Dixie CarterDixie Carter
- Birthdate: 10/06/1964 (age 51)
- Height: 5'5"
- Weight: 129 Ib
Dixie Carter-Salinas, known professionally as D...
On appearing at WrestleReunion this weekend: “Well, you can expect everything. You can expect the unexpected from me. It’s just a great moment for the fans ‘cause you’ll be able to get up close and personal with the guy, and , to me, that’s the best part about it…to give back a little bit what they’ve given me over the years; give them a moment.”
On not being inducted yet into the WWE Hall of Fame: “There’s been a lot of guys go in that belong there, and—I’ll say it again—I think there are some who shouldn’t be in there, but who the hell am I? Hell, I’m not in there, so what the hell. Maybe someday when they put some more guys in there, maybe I’ll go in. I would love to go in, not so much for me but for my kids, man. It’s part of my legacy. I put so much into wrestling; 37 years of it. Why I’m not there, I’m sure somebody’s got a reason.”
On getting to meet Alice Cooper: “It was a real hoot, man! I remember going to do a photo shoot at some hotel in New York City with Alice Cooper getting ready for Wrestlemania. I remember going up to his room with all the camera guys and stuff. We knocked on the door and this guy lets us in. And of course it’s not just a room; it’s a damn big suite. Alice comes in and what he does is like—I don’t know if you ever seen the commercial where the two people are running up the hill towards each other in slow motion?—coming closer. All of a sudden he’s being the fan, and here I am It’s my turn to be the fan, asshole! He’s saying, “Come here, man! Come in!” I’m like, “No wait, man! I listened to you when I was in high school! ‘School’s Out for Summer’, that was hot when I was 17.” To be there with him was just unbelievable, and of course doing a match out there with him was unbelievable too. They took us up on our scissor-lifts way up in the air where it came to the curtain. From ninety-four thousand people… it took your breath away. You felt like your hair was growing, man! And as we’re getting closer to the ring, I feel his fingernails sliding down my damn side and arm and I’m What the hell is that?! And I look, and Cooper is sliding down. I’m like, “What’s wrong?” And he’s like, “Too much rush.” And I’m like, “What the eff are you talkin’ about?!” And he’s like, “I’m alone!” And if you think about it, I understand where he’s coming from. In his world, he’d come out on the stage, he’d have his band around him, had all his stuff ready to go, and he knew where he was going. But in my world, he was having to stand there on his own two feet with no guitar, no microphone, and he was running the show. We get to the ring and the match starts, and of course The Honky Tonk Man—being the prick that he is—he’s really screwin’ with Alice. He’s like: “You little f****t b**ch! I’m gonna make you my horny woman!” And Cooper is starting to fire up, and Honky Tonk (once he sees him getting mad) he just keeps going: “C’mon you little queer! Why they call you Alice, you little b**ch?!” And he just keeps riding Alice, y’know: “Take that jacket off, boy, I’ll whoop your ass too, soon as I get through with Jake!” And Cooper pulls that jacket off, man, and it’s like, Oh my god! Biafra! His arms are about the size of my toe!”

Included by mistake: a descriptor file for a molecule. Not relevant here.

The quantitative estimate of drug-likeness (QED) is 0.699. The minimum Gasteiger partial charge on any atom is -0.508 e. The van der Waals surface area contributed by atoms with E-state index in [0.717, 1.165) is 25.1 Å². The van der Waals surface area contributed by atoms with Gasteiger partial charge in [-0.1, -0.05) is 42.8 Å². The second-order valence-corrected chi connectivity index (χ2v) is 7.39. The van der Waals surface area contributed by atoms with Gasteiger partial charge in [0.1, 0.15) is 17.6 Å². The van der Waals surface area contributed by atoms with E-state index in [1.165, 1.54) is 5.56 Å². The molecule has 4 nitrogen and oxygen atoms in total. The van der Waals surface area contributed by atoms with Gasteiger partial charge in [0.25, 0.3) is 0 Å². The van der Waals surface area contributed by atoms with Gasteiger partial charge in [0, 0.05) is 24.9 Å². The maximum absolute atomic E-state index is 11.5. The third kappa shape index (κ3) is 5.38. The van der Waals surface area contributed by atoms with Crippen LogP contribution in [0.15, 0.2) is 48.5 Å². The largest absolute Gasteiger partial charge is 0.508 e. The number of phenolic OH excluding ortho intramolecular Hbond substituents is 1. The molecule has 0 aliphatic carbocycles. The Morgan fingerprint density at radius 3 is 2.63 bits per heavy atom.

On the WWE: “It was different. I certainly see where this is going, which is bringing us into the mainstream, and that’s a positive thing. Y’know, Vince McMahon and the WWF did a hell of a deal turning this into such a monster. His machine is unbeatable. I mean, don’t kid yourself TNA, you’ll always be third stream; there is no second stream. You’ll be third at least because there is no way in hell you’re gonna catch these people, and you might as well forget about it and quit telling the people you are.”